Tag Archives: Safety

White roofs could help counteract climate change

From the Los Angeles Times, September 10, 2008:

Builders have known for decades that white roofs reflect the sun’s rays and lower the cost of air conditioning. But now scientists say they have quantified a new benefit: slowing global warming.

If the 100 biggest cities in the world installed white roofs and changed their pavement to more reflective materials — say, concrete instead of asphalt-based material — the global cooling effect would be massive, according to data released Tuesday at California’s annual Climate Change Research Conference in Sacramento.

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Heating with Wood – Space Heating

BY: Dave Misiuk, Cold Climate Housing Research Center
Energy Focus: Fairbanks Daily News-Miner August 28th, 2008, Section A3

There are basically four different wood burning appliance types available that are considered “space heating” appliances. These are units which produce direct convective and/or radiant heat that can be used to heat a room, a house or other “space” and include woodstoves, pellet stoves, fireplace inserts and masonry heaters. Many people ask me, “Which ones are approved?” Continue reading

A Sustainable University Campus

About a new New York State campus that is using sustainable building practices. From the New York Times July 27, 2008:

“Stony Brook Southampton will certainly be among a limited number of campuses with this level of commitment to sustainability,” says Judy Walton, acting executive director of the Association for the Advancement of Sustainability in Higher Education. “Sustainability is really a change in the mind-set of how we operate. It’s like seeing the world through a new lens.”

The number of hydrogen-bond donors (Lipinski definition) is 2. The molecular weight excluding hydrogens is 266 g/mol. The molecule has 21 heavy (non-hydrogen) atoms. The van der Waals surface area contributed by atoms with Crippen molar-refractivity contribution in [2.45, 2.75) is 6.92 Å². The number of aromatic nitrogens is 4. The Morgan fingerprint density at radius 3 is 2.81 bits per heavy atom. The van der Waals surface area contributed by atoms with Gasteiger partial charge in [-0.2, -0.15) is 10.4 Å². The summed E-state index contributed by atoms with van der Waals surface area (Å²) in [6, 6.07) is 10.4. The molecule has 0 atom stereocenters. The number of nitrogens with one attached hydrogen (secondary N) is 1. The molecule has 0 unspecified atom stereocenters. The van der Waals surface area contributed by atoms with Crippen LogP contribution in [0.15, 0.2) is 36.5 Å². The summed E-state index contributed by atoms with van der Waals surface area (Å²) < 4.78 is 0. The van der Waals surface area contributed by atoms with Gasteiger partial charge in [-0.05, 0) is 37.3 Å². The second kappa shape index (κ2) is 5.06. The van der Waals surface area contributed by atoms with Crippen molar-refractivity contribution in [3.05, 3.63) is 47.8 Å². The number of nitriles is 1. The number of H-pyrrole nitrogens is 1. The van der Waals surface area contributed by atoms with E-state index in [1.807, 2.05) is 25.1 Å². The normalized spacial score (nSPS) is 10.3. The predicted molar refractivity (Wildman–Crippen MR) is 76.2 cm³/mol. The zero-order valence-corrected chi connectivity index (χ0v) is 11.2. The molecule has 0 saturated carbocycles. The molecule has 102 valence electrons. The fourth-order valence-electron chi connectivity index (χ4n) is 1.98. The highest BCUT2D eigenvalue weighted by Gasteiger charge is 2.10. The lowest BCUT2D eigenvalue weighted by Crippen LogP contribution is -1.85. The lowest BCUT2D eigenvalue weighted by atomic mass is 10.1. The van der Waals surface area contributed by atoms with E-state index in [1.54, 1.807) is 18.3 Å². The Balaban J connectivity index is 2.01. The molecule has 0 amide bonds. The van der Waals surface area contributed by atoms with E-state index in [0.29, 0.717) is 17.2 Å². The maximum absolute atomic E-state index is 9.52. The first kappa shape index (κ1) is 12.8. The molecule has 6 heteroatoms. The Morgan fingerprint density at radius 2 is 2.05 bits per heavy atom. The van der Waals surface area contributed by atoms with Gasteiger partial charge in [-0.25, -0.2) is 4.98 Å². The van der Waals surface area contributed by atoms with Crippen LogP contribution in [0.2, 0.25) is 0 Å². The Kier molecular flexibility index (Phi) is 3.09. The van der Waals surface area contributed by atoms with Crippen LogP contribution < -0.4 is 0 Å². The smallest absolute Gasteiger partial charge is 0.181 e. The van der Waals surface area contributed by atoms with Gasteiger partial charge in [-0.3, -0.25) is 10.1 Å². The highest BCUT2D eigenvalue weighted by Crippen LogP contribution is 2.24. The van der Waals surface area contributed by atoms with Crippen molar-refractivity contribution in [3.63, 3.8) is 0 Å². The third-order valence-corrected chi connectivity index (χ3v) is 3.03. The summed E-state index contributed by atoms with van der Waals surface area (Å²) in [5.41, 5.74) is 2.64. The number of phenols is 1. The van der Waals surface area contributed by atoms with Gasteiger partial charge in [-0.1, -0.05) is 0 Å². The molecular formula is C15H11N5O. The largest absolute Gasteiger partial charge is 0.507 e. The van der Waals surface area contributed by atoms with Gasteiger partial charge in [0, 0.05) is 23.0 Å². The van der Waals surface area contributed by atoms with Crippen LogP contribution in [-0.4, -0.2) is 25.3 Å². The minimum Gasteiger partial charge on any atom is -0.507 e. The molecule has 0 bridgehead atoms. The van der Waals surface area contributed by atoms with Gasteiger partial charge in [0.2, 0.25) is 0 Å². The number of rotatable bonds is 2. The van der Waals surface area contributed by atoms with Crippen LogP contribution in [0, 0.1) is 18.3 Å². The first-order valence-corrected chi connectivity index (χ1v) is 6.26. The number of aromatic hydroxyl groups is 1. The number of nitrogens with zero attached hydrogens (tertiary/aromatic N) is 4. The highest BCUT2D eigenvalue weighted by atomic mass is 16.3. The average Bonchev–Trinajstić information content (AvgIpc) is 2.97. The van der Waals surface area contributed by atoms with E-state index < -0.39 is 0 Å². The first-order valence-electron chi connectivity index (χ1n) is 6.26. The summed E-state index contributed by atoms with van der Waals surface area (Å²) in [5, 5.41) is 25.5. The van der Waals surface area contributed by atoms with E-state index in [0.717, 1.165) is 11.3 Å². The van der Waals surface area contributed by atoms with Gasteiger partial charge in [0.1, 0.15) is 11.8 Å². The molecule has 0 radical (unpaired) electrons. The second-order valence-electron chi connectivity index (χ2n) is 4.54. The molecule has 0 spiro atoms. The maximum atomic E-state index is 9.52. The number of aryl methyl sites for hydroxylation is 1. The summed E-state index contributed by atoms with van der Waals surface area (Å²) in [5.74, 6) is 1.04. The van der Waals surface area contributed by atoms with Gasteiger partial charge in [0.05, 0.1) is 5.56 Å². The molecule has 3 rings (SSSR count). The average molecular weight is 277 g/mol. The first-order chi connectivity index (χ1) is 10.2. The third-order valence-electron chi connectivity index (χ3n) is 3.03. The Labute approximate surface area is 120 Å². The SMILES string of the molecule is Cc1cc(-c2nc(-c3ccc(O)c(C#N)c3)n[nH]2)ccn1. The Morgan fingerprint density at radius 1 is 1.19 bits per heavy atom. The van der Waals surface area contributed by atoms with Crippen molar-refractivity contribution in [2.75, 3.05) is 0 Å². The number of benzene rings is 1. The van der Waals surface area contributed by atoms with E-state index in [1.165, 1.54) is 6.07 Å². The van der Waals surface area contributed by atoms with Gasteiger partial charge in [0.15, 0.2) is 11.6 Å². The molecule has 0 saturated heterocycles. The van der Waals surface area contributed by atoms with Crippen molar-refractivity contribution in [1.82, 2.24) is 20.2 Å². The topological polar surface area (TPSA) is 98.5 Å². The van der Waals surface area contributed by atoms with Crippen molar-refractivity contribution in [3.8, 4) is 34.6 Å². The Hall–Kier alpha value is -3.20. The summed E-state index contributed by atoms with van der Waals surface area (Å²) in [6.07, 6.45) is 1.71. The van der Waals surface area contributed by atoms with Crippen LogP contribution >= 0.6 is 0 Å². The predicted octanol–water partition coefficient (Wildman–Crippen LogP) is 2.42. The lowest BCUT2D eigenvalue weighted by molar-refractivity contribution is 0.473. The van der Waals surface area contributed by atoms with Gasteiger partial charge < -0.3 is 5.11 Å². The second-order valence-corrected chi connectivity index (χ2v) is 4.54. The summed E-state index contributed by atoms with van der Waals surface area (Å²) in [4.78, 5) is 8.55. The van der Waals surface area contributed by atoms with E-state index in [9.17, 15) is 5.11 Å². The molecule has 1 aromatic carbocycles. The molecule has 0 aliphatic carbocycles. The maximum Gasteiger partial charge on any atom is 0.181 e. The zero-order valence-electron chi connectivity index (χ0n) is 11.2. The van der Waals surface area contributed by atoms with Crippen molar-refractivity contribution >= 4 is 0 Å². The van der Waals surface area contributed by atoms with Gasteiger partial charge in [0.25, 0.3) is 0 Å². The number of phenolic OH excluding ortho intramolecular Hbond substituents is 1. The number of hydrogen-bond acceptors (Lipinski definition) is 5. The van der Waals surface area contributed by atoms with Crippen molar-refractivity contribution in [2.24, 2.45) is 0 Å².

But most significant is how Southampton, a part of Stony Brook University, is writing into its courses the concept of sustainability. Students study it when they study literature, economics, architecture or statistics.

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Cold climate researchers bring modern building to Anaktuvuk Pass

From the Fairbanks Daily News Miner August 8th, 2008

FAIRBANKS — The last remaining Nunamiut Inupiat Eskimo community settled Anaktuvuk Pass just 60 years ago, trading in nomadic life for village life in a valley tucked 2,200 feet up in the central Brooks Range. In the one-airstrip town with no roads in or out, some 300 residents live crowded into 1970s era wood-frame houses perched on the windswept, arctic mountain pass.

But innovative designers now want to help the villagers build homes following a modern design that is actually inspired by the sod igloos that the Nunamiut first carved from the land.

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